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Zurich Classic: Tee times, TV schedule, stats

By Golf Channel DigitalApril 24, 2018, 7:09 pm

The PGA Tour tries team competition for the second year in a row at the Zurich Classic. Here are the key stats and information for play at TPC LouisianaClick here for full-field tee times.

How to watch:

Thursday, Rd. 1: Golf Channel, 2:30-6:30PM ET; live stream:

Friday, Rd. 2: Golf Channel, 2:30-6:30PM ET; live stream:

Saturday, Rd. 3: Golf Channel, 1-2:45PM ET; live stream:; CBS, 3-6 p.m.

Sunday, Rd. 4: Golf Channel, 1-2:45PM ET; live stream:; CBS, 3-6 p.m.

Purse: $7,200,000 ($1,036,800 to each winner)

Course: TPC Louisiana (par 72; 7,425 yards)

Defending champions: Cameron Smith and Jonas Blixt (-27) in a playoff over Scott Brown and Kevin Kisner

News and notes

• All four reigning major champions - Brooks Koepka, Jordan Spieth, Justin Thomas and Patrick Reed - are in the field this week. This is the first time all four reigning major winners have played this event since 1984 (Ben Crenshaw, Larry Nelson, Tom Watson, Hall Sutton).

 Both members of winning team this week will earn an official PGA Tour victory, two-year Tour exemptions, and exemptions into the Players and PGA Championships.

• That said, no Official World Golf Ranking points are awarded from this event and winners will not earn exemptions into the 2019 Masters.

Notable teams in the field 

Justin Rose and Henrik Stenson

 Rose won this event in 2014, when it was individual stroke play. From 2012-16, he was a combined 60 under at TPC Louisiana in stroke play, seven shots better than any other player.

 Rose has dramatically improved his performance on the greens from last season, moving from 123rd in strokes gained-putting to 10th.

 Stenson's last three starts look like this: solo 4th at the Arnold Palmer Invitational, T-6 at the Houston Open, and T-5 at the Masters.

Jon Rahm and Wesley Bryan

 Rahm is coming off a victory at the Spanish Open, his second worldwide win in 2018 and fifth since Jan. 2017.

 Rahm outdrives Bryan by an average of 30 yards off the tee, 305.1 to 276.3.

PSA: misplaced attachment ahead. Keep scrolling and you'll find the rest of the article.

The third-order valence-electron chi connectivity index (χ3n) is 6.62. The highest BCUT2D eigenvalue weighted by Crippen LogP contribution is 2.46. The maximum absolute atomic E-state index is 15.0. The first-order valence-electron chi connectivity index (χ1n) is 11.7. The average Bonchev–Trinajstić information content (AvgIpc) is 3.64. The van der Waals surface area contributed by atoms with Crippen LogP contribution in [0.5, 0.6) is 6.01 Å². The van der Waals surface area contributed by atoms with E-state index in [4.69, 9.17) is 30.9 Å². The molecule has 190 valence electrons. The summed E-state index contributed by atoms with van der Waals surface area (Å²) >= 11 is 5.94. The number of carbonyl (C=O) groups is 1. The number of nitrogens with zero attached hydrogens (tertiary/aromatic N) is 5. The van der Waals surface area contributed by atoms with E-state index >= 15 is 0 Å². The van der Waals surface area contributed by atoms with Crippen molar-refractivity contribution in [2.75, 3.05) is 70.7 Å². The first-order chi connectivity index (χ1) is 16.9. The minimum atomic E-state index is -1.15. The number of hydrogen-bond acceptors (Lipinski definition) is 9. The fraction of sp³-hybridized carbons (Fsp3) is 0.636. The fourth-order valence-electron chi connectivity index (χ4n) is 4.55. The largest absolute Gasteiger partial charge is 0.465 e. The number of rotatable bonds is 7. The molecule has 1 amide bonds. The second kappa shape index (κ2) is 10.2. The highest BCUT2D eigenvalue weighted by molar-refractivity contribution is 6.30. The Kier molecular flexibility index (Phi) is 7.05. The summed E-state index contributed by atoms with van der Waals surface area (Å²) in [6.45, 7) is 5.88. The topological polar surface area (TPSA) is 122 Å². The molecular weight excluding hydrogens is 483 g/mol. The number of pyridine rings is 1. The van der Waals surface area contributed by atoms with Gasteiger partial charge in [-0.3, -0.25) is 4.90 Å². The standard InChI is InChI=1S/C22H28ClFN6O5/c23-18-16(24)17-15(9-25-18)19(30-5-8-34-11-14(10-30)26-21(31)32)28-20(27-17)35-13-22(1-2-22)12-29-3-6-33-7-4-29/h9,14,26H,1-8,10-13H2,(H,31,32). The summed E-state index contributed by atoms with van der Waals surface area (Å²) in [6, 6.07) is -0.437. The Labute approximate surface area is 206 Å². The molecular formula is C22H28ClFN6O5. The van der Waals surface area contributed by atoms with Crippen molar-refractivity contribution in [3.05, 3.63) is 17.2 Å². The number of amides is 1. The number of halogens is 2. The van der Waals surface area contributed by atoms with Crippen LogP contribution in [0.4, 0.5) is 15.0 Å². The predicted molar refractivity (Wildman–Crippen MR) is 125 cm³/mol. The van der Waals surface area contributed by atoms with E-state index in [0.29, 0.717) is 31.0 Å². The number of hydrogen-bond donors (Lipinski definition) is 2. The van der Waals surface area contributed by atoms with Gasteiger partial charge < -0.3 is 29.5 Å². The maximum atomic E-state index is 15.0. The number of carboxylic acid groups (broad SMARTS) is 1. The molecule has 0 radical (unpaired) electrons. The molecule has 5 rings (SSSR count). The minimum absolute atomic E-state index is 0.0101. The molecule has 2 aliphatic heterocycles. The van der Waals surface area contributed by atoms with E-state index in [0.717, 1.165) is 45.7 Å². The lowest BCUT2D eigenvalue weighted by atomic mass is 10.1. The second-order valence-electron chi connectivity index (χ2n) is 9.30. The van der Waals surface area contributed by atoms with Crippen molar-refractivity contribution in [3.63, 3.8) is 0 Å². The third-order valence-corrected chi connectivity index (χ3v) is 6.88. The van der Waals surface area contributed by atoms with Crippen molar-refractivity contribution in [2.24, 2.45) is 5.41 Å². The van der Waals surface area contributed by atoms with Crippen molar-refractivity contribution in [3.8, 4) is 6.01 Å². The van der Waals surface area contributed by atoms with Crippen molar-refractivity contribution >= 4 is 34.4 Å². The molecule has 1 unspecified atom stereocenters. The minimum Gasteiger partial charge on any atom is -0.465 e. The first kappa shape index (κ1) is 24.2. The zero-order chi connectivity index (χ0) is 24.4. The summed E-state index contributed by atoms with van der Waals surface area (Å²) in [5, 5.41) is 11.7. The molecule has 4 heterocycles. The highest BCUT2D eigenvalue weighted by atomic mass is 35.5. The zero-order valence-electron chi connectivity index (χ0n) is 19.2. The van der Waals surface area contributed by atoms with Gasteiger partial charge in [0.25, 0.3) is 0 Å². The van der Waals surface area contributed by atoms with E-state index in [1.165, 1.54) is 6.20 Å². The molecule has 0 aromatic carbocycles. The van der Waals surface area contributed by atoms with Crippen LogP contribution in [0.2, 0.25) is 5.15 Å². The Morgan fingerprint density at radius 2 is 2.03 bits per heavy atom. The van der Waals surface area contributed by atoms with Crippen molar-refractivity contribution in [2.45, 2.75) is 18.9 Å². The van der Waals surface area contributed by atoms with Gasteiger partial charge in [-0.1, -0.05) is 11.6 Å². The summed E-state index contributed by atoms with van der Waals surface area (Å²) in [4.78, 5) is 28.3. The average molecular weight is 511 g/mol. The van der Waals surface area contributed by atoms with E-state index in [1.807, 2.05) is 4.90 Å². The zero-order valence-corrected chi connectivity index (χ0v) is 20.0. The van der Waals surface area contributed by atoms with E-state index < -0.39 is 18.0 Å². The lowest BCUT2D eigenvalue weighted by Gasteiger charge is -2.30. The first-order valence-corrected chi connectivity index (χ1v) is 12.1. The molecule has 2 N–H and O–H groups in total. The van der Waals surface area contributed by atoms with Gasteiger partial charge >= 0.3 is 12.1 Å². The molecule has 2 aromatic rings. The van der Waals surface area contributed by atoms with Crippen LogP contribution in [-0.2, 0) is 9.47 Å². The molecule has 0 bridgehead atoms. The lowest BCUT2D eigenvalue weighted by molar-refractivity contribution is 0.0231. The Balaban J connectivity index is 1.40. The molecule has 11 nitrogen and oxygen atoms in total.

Rahm is second on Tour in the strokes gained-off the tee, while Bryan is 210th, last among qualifying players.

Patrick Reed and Patrick Cantlay

 Reed is just the fifth reigning Masters champ to play the Zurich since 2000, joining Vijay Singh, Phil Mickelson (twice), and Bubba Watson.

 Reed has gone T-2, T-7, T-9, WIN in his last four starts.

 Cantlay broke through for his maiden PGA Tour win earlier this season at the Shriners Hospitals for Children Open in Las Vegas.

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Alternate shot to be used Sunday at Zurich

By Ryan LavnerApril 24, 2018, 6:41 pm

AVONDALE, La. – Tournament officials made a slight tweak to the format for this year’s Zurich Classic.

Instead of having the two-man teams compete in fourballs (best ball) during the final round, players will now play alternate shot on Sunday.

That means fewer birdies and roars, but the Tour is hoping that the move will create more strategy and volatility – leaders likely won’t be able to run away from the pack, while the contenders have more of a chance with a good round.

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Jonas Blixt and Cameron Smith teamed up to win last year’s event at 27 under. Kevin Kisner and Scott Brown fired a 60 on Sunday to force a playoff, but for much of the day it was a two-team race.

“There could be volatility,” Jim Furyk said. “It just might come in a different fashion.”

“There’ll be a lot more hold-on as opposed to catch-up,” David Duval said.

Fourballs will be played during the first and third rounds, while the alternate-shot format is used Friday and Sunday. That'll speed up play Sunday, but it also eases some of the concerns from last year, because now players can ease into the flow of the tournament by playing best ball first.

“It’s a little more comfortable, with two balls in play,” Furyk said.

One of the drawbacks? The Zurich has its best field in tournament history, with 10 of the top 14 players in the world, and those stars will only hit half the shots on Sunday. That’s not ideal for either the fans at TPC Louisiana or those watching at home.

“That’s sort of a bummer,” Billy Horschel said. “They had success last year, but they’re trying to make a little tweak and see if it’s any better. If not, they can go back to the old way.”